Monday, October 20, 2008

Ideas evolving from my tour of Nortland

My tour of Northland has brought new learnings on mutual credit systems

Thanks to Geoff and Naomi Waterhouse, Ken Ross and the Far North District Council I was able to respond to their requests to speak to several Transition Towns groups on the issue of money. There were 70 at Kerikeri, 25 at Kaitaia, 75 at Whangarei and 20 at Kaiwaka. The format was to show the film Money as Debt followed by a short discussion, a break, a short powerpoint where I outlined the designs of various community currency systems, and then discussion. A big challenge!

I remain more convinced than ever that the 47 minute Canadian documentary on money showing what a pernicious and unsustainable system we have inherited over the centuries, that this film teaches it brilliantly, with animation and clarity.

Now the case of Kaiwaka has set me thinking. Gail Aitken who had been a member of a LETS system in UK, had set up a small LETS after coming to Kaiwaka to an intentional community at Koanga Gardens. If measured by the trading volume per member, it is a very successful scheme. It has only 40 members but they all know each other extremely well. There is another intentional community involved and a few from the small township of Kaiwaka, an hour south of Whangarei.

The purpose of the discussion was to work out ways to improve their scheme. Gail runs it using just a spreadsheet. She is paid by the system in the local currency, the kauri. They don’t use the internet and the members showed no desire to be dependent on the internet as they believed the LETs was more resilient that way.

In the discussion it became clear that three members were greatly in credit ($4000 and more) and one of these said very eloquently that she didn’t particularly want to spend it as they had all they needed and were against consuming for its own sake. The same woman, when someone pointed out that a solo mother of three children had not traded and was in debit to the system, declared with feeling that the woman was already working raising the children and there should be no pressure on her to trade. (Others may have implied she should sell something or work for others in the mutual circle.)

Afterwards I was pondering. I was thinking about the Time Banking model in Lyttelton which has a Community Chest as a member. An interior design company had done some work free for the system and been credited with Hours. The company donated their hours to the Community Chest so that those who had no time or health to work for others could be supported.

I spoke to one of the administrators of the Kaiwaka system afterwards suggested that if their system tended to be blocked by people with large credits they didn’t particularly want to spend, then they could look to the time bank model and set up a community chest. In that way the solo mother could be cared for while she was doing her child care. “In a way you are setting up a mini social welfare system within your circle”. He was fascinated by the idea.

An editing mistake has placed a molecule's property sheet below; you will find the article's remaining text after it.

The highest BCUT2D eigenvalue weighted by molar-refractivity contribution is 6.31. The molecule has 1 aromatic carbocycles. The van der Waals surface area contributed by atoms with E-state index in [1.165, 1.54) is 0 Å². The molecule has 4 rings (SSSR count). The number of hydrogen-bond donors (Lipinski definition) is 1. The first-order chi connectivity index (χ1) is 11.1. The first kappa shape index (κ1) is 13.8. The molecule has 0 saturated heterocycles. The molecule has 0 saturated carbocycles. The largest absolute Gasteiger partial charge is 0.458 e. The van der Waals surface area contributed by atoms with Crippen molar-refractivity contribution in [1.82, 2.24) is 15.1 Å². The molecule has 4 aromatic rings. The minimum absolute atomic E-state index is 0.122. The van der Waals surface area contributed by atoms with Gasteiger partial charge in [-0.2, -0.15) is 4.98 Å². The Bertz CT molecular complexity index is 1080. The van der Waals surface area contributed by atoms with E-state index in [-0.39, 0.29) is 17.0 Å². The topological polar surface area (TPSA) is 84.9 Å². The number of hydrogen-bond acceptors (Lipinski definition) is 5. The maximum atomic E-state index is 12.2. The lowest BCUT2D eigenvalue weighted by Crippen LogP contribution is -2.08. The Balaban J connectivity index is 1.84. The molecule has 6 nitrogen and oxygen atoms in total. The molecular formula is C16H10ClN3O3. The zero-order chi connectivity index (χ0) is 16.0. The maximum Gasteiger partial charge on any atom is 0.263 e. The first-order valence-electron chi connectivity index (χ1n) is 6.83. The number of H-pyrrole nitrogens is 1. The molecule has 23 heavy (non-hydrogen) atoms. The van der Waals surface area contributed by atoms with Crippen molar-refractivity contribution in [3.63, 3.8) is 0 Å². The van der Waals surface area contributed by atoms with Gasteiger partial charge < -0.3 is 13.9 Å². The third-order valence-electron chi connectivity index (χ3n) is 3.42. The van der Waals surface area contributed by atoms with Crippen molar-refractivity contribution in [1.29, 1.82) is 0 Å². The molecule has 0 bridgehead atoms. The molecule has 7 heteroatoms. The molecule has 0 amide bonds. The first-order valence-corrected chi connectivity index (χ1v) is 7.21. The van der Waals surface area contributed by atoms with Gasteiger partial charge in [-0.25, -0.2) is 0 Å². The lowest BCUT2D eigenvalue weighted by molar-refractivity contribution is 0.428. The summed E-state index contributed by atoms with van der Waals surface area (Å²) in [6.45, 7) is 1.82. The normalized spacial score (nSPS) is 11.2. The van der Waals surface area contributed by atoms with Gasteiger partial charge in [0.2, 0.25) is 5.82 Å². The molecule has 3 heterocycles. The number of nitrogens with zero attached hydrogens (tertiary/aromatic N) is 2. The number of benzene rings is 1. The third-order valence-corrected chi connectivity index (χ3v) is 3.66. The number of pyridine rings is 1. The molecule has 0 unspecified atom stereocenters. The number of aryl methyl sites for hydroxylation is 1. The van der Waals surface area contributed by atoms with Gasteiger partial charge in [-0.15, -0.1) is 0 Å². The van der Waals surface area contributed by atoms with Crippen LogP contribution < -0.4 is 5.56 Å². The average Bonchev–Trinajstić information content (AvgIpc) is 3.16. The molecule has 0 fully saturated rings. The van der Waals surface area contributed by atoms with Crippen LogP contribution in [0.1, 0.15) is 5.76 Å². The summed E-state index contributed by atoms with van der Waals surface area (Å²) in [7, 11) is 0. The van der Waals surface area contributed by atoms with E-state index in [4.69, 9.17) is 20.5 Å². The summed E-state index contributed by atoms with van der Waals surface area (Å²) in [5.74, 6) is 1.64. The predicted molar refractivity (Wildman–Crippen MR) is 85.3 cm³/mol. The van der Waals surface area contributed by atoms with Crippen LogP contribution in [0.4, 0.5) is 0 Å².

My other observation was that Kaiwaka may be a model for others wanting to set up mutual credit trading circles without the Internet. Each of the types of currencies could forge links with the others, with exchange rates being determined regularly, thus extending the variety of goods and services available, and giving members a better experience still.

Perhaps there could be a network of LETS systems on the web and a network not on the web. After all when you think of what is happening in the soil in the root system of any plant, there are millions of small fungi, bacteria and working. There is an ecosystem of millions of tiny micro-oganisms where nutrients and energy are exchanged to everyone’s benefits. Feedback loops tell where the needs are and the surplus resources.

We have often talked about how important it is to develop trust and bonding in a community before a community currency can be successful. Well, why not skip this step and go to communities which already have done their bonding and teach them to set up a mutual credit circle for trading? As the global economy collapses around us, local bowling clubs, schools, maraes, Rotary clubs, sports clubs and RSA’s will be amenable. Why not have a series of small interlinking LETs systems in a small town or suburb, rather than one big one? That will give us more administrators, more resilience, more innovation and bigger numbers, vastly improving the experience of community currencies. If they include in each scheme a Community Chest it would be a lifeboat in the case of a ravaged centralised benefit system. This would prepare for the huge scale movement of the newly unemployed city members returning home, complete with their alcohol, debt, drug and gang problems.

Mutual banking
As the international banking system goes through its reform spasms it is critical to develop mini local models under the radar as well. To start a new bank now costs a prohibitive $30m, up from $15million recently.

I am in mind of a Samoan woman who told me during Mike Rowbotham’s visit early this decade that they had systems where members paid a certain amount per month into a pool and at the end of the month there was a draw for an interest free loan. If someone didn’t want it they drew again. As the reformers of the national currencies of the world and the banking system of the world get into action over the next few years, so will those who are building a new money system at the flaxroots level. I have often thought we need a conference to work on a new financial system –Permaculture Economics? Soilweb Financial Systems? A conference gives face to face contact and may attract those working at higher levels as well.

1 comment:

Adam said...

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